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Hoffmann, R. A wiki for the life sciences where authorship matters. Nature Genetics (2008)

cDNA clones of the neural cell adhesion molecule (N-CAM) lacking a membrane-spanning region consistent with evidence for membrane attachment via a phosphatidylinositol intermediate.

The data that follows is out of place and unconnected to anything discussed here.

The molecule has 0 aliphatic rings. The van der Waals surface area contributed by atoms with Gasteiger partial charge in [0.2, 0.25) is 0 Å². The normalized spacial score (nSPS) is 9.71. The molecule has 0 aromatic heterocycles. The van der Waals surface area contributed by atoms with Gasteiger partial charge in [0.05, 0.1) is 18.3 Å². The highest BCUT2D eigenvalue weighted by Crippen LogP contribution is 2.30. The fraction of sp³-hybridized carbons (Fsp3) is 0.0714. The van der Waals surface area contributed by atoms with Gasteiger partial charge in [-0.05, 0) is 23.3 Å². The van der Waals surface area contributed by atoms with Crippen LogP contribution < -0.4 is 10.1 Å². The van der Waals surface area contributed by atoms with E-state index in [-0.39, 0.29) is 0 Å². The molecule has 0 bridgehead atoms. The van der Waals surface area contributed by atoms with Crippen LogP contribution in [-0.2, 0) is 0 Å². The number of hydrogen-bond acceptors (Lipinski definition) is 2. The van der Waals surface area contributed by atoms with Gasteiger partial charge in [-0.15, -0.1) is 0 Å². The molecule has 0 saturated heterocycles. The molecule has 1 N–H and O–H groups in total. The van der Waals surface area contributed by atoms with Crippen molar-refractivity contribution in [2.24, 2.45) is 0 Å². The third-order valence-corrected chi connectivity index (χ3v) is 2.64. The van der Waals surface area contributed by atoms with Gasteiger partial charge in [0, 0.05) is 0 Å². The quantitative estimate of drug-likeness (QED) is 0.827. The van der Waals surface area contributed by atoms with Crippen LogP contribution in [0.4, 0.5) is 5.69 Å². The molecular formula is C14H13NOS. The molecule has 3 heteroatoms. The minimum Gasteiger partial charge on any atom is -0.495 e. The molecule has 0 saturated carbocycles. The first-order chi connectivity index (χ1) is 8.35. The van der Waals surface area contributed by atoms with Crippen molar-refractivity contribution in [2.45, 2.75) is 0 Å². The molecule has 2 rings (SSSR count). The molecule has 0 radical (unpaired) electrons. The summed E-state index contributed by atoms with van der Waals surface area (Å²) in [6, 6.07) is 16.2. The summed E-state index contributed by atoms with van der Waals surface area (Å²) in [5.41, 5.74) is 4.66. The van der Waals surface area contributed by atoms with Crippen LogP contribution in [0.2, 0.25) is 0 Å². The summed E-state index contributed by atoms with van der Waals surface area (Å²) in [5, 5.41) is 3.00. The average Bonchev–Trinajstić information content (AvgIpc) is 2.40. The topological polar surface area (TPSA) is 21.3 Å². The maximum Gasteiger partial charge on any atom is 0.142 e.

In embryonic chicken brains, the neural cell adhesion molecule N-CAM is expressed mainly as two polypeptides, the large intracellular-domain polypeptide (ld) (Mr = 160,000) and the small intracellular-domain polypeptide (sd) (Mr = 130,000) chains, that differ in their cytoplasmic domains and that arise by alternative splicing of RNA transcribed from a single gene. There is evidence for a minor N-CAM polypeptide of Mr = 120,000 that is similar to the ld and sd chains for most of its amino-terminal sequence, but which lacks a cytoplasmic domain. We report here the isolation and characterization of a cDNA clone, lambda N151, that appears to encode this third N-CAM polypeptide, which we designate the ssd (small surface-domain) polypeptide chain. The cDNA insert of lambda N151 consists of 2437 base pairs (bp). DNA hybridization and sequencing indicate that the first 1721 bp are nearly identical to the corresponding sequences of clone lambda N208, which encodes the ld chain. Following in the same reading frame, lambda N151 encodes 25 amino acids not present in lambda N208. The rest of lambda N151 consists of a 637-bp noncoding region containing an AATACA polyadenylylation sequence and a 55-bp poly(A) tract. Messenger RNAs complementary to lambda N151 appear later in development than those complementary to the ld and sd chains, and their appearance is correlated with the appearance of the ssd polypeptide. Although the polypeptide encoded by lambda N151 lacks a membrane region that would define a cytoplasmic domain, it does contain at its carboxyl end a relatively hydrophobic stretch of amino acids similar to those seen in precursors of membrane proteins that are attached to membranes via the lipid phosphatidylinositol. We show here that the ssd chain of chicken N-CAM can be released from brain vesicles by treatment with phospholipase C, suggesting that it too may have a phosphatidylinositol anchor. These results define two additional modes by which N-CAM expression can be modulated: by RNA splicing at a new site and by differential membrane attachment of the resulting polypeptide through a lipid intermediate.[1]


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